CBS wants the Third Circuit Court of Appeals to tackle the FCC's indecency regime head on, and, likening the commission to an obsessed seas captain, asked it, in effect, not to give Ahab another harpoon.
In a reply brief to that court Friday, the company said the FCC had raised new issues in its own brief in which the FCC strongly defended the $550,000 indecency fine it leveled against CBS and asked the Third Circuit to allow it to investigate further to prove its assertion that CBS had the means to block the reveal and chose not to do so.
"The issues the FCC now raises all have been thoroughly briefed, argued, and decided by this Court, following an exhaustive investigation and three rounds of pleadings at the agency," CBS said in its brief. "The Commission’s supplemental brief fails even to address the purpose of this remand from the Supreme Court, but the agency’s Ahab-like obsession with this case does pose an important question: Just how many years can the FCC prolong a broadcast indecency probe of an unscripted and unintended event that lasted nine-sixteenths of one second?"
CBS told the court that to allow the FCC to drag the case out any further with its proposed investigation would further chill speech. "The First Amendment costs to CBS and all broadcasters inherent in dragging out this proceeding – as the FCC here requests – far exceed just the legal fees and time consumed by the prolonged prosecution of the case," said the comany. "Regulatory agencies put pressure on regulated firms in numerous ways, 'some more subtle than others' and subjecting programming decisions to repeated government second-guessing is one of the least subtle of all."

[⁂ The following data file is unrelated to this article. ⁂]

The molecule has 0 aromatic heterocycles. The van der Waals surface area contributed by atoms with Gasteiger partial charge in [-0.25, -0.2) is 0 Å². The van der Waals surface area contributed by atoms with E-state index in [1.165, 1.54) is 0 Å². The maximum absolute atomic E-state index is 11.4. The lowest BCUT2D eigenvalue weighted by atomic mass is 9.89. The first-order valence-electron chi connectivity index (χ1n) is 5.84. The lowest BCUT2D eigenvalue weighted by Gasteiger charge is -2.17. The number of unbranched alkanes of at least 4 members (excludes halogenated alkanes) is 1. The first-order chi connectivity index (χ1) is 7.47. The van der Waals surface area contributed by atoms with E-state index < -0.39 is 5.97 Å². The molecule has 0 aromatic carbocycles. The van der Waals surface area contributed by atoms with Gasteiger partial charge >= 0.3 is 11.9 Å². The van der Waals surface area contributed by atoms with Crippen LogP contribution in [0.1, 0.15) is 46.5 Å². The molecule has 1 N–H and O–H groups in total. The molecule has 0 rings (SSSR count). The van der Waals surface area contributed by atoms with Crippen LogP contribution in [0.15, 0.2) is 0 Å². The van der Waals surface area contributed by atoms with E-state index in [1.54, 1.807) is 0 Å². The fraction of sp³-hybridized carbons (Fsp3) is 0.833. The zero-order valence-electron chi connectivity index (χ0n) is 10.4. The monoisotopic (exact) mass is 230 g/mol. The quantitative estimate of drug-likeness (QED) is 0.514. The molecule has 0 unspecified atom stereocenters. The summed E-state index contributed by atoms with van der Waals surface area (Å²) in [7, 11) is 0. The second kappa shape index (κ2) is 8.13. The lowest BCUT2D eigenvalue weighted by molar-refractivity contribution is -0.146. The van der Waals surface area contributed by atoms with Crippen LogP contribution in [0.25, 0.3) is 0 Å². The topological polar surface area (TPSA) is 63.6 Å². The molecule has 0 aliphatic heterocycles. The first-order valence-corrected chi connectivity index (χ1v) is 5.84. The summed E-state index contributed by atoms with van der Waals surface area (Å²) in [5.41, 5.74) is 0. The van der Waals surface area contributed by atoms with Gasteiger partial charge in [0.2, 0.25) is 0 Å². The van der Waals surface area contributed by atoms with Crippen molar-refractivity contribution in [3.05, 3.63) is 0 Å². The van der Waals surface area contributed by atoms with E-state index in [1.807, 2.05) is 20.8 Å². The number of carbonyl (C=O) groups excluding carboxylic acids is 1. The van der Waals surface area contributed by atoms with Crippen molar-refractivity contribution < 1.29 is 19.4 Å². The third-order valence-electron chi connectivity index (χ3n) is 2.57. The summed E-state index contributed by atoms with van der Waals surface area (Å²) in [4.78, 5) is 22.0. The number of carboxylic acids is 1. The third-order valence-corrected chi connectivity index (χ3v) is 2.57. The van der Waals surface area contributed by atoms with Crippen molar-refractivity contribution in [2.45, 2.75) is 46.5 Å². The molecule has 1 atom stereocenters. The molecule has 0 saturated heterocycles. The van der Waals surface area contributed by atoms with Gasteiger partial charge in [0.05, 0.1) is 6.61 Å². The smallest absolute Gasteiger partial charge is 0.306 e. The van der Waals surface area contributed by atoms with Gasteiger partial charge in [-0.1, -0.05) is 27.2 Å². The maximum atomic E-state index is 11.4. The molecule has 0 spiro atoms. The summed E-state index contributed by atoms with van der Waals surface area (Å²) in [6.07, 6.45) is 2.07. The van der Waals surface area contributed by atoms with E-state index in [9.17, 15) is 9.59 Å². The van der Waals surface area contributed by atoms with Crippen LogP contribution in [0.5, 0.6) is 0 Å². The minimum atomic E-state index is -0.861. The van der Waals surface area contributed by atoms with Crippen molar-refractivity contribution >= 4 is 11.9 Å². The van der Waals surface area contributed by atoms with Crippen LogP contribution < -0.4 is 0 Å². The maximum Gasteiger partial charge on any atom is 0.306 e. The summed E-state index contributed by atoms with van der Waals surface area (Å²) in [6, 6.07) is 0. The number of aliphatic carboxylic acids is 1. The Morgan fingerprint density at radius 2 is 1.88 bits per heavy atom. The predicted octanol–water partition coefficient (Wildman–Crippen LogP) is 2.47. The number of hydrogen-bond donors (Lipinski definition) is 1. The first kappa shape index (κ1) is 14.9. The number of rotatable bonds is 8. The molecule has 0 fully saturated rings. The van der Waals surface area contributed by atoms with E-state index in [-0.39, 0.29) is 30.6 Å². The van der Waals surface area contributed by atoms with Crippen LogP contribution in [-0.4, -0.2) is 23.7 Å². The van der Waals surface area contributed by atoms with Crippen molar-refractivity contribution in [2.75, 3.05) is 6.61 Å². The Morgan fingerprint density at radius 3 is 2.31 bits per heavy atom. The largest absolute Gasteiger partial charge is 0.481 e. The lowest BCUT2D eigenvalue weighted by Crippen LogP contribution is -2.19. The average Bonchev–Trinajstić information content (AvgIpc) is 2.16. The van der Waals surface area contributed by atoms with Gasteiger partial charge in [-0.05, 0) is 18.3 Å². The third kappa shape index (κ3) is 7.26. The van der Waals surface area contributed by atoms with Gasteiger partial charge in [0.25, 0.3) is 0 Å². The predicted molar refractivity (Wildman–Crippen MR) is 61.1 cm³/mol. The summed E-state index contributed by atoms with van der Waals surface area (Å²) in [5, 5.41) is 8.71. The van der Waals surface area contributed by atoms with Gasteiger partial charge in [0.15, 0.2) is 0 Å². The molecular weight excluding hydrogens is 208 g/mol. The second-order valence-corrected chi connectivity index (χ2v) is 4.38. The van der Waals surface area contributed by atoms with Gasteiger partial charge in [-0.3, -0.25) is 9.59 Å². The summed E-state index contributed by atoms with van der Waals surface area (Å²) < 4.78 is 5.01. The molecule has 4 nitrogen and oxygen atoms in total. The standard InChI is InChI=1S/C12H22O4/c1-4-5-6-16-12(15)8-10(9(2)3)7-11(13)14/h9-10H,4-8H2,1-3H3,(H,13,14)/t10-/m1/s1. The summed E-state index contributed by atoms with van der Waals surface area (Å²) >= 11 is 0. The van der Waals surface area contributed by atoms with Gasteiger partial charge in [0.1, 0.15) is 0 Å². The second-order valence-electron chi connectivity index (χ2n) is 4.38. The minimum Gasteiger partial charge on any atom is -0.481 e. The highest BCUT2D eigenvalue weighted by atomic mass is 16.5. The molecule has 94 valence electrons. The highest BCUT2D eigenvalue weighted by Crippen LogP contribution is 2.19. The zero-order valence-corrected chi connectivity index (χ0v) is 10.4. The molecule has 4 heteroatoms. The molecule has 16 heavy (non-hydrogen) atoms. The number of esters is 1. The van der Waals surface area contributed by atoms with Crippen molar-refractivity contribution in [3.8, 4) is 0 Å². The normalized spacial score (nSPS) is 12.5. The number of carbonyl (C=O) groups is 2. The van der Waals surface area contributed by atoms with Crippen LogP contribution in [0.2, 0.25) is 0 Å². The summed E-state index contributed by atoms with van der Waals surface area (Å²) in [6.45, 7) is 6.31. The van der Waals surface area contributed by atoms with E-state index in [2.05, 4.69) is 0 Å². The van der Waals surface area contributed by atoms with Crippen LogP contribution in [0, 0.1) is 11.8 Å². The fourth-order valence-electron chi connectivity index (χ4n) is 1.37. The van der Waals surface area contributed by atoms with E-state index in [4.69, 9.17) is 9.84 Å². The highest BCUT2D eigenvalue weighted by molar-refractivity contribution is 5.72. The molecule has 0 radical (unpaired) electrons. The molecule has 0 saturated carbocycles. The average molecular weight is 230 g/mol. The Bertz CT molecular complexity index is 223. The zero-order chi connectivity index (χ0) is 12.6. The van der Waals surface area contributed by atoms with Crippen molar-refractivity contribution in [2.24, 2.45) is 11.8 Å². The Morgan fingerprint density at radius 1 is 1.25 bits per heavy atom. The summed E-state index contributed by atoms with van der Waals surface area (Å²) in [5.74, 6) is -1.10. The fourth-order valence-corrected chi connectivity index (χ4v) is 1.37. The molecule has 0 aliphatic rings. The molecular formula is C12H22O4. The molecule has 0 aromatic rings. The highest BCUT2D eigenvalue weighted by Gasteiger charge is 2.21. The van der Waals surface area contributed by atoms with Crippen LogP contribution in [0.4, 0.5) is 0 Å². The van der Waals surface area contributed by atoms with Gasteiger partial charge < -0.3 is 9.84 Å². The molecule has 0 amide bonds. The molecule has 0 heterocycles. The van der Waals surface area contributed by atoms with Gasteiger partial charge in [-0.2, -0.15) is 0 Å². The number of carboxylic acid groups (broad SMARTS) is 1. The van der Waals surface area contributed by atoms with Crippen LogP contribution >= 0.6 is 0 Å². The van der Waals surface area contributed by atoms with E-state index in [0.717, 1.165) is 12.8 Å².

The Supreme Court has asked the Third Circuit to rethink its decision that the FCC's fine of CBS stations for the fleeting nudity in the Janet Jackson Super Bowl reveal was arbitrary and capricious. That came after the High Court ruled that the FCC had justified citing Fox stations for fleeting profanity. The Second Circiut Court of Appeals had also found the defense of that policy "arbitrary and capricious."
And while CBS said the Third Circuit could reaffirm its finding of "arbitrary and capricious" without going to the question of the constitutionality of the FCC's indecency enforcement, the company said it was time for such an updated analysis.
"This Court should embrace the Supreme Court’s invitation to assess the constitutionality of the indecency rules given current realities and find that most applications can no longer survive First Amendment scrutiny," the brief said.
Parents Television Council, whose complaints helped push the FCC to the fleeting indecency crackdown, called the brief CBS' the network's "best new comedy."
“The CBS legal eagles write better jokes than their network comedy writers. It is not the FCC that’s ‘prolonging’ this case," said PTC President Tim Winter. "It is CBS, with their unending nonsensical appeals."
Winter argued that the justification for indecency regulation is still there, and that broadcasting remains as pervasive, if not moreso.
“If [CBS and other networks] don't like the terms of their broadcast licenses which gives them use of a multi-billion dollar, uniquely pervasive, publicly-owned asset for free, then they should pay for the spectrum like other communication platforms do.”